The Charambas Accuse Jah Signal of Copyright Infringement

Zimdancehall Artist's Renditions of Charamba Songs Spark Legal Action

by Ikeoluwa Ogungbangbe
Charambas Jah Signal copyright

Charles and Olivia Charamba, the beloved gospel musical duo from Zimbabwe, have leveled accusations of copyright infringement against Zimdancehall artist Jah Signal. The dispute centers around two songs released by Jah Signal, which the Charambas claim are unauthorized renditions of their original pieces.

The controversy first emerged with Jah Signal’s 2018 release of “Shinga Muroora,” a track that the Charambas assert closely mirrors their 2001 gospel song “Kana Vanhu Vangu.” The situation escalated when, in September 2023, Jah Signal released “Tengai Mafuta,” a song that bears striking similarities to “Tengai Mafuta” by Mai Charamba, further deepening the rift between the two parties.

According to a statement from the Charambas, the issue began when Jah Signal’s management sent them a WhatsApp message seeking permission to release “Shinga Muroora.” After reviewing the song, the Charambas expressed concerns over the transformation of the original gospel lyrics into romantic verses, a change they deemed blasphemous and mocking. Despite their refusal and explicit denial of copyright permission through a text response, Jah Signal proceeded to release the song, prompting the Charambas to accuse him of a “very clear infringement of copyright laws.”

The dispute reached a climax when YouTube removed Jah Signal’s video for “Shinga Muroora” following a copyright violation claim filed by the Charambas. This legal action underscores the complexities and sensitivities involved in music copyright, particularly when it comes to altering the lyrical content and meaning of gospel songs.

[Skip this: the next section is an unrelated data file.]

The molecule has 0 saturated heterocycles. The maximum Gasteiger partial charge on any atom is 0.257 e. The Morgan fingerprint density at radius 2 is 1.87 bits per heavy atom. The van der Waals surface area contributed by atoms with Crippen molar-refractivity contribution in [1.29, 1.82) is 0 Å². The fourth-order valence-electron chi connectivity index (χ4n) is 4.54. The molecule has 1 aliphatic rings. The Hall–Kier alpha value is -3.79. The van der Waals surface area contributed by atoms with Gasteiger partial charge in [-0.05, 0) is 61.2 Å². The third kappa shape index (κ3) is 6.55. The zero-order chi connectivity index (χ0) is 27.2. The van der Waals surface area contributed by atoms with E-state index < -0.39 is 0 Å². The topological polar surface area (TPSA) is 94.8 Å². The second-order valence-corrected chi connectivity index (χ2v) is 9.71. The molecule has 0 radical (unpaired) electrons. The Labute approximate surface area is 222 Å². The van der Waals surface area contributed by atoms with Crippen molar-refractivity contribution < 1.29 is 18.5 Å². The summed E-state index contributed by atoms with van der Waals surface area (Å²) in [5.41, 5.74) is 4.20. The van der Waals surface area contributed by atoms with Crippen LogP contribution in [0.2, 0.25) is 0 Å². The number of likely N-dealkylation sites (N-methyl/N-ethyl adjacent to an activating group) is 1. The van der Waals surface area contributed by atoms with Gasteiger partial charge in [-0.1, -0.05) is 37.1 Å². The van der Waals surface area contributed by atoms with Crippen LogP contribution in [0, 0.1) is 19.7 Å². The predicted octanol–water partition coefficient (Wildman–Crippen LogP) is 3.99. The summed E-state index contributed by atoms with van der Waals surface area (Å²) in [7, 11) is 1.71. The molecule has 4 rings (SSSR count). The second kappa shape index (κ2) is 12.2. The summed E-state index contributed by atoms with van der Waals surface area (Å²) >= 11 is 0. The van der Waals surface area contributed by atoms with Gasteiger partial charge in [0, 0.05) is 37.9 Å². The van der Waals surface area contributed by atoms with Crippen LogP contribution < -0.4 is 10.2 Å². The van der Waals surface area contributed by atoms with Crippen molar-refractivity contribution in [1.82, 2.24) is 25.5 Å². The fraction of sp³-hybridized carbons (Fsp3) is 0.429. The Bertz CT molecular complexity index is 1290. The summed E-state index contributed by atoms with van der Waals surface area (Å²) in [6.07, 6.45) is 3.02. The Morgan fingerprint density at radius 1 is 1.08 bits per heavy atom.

In their statement, the Charambas clarified that their response to the infringement was not born out of malice towards Jah Signal but rather as a necessary step to protect their copyright. They expressed regret that some fans might not fully understand the intricacies of copyright law, emphasizing their hope for greater awareness and understanding in the future.

Despite the legal contention, the Charambas extended a message of goodwill towards Jah Signal, stating, “We pray for success for Jah Signal and in his career. We love him wholeheartedly.” This gesture highlights the Charambas’ desire to resolve the copyright dispute amicably while safeguarding the integrity of their gospel music.

The copyright infringement claim by the Charambas against Jah Signal has sparked a broader conversation on the protection of intellectual property rights within Zimbabwe’s music industry. It serves as a cautionary tale for artists across genres to navigate copyright laws carefully and respect the original works of fellow musicians.

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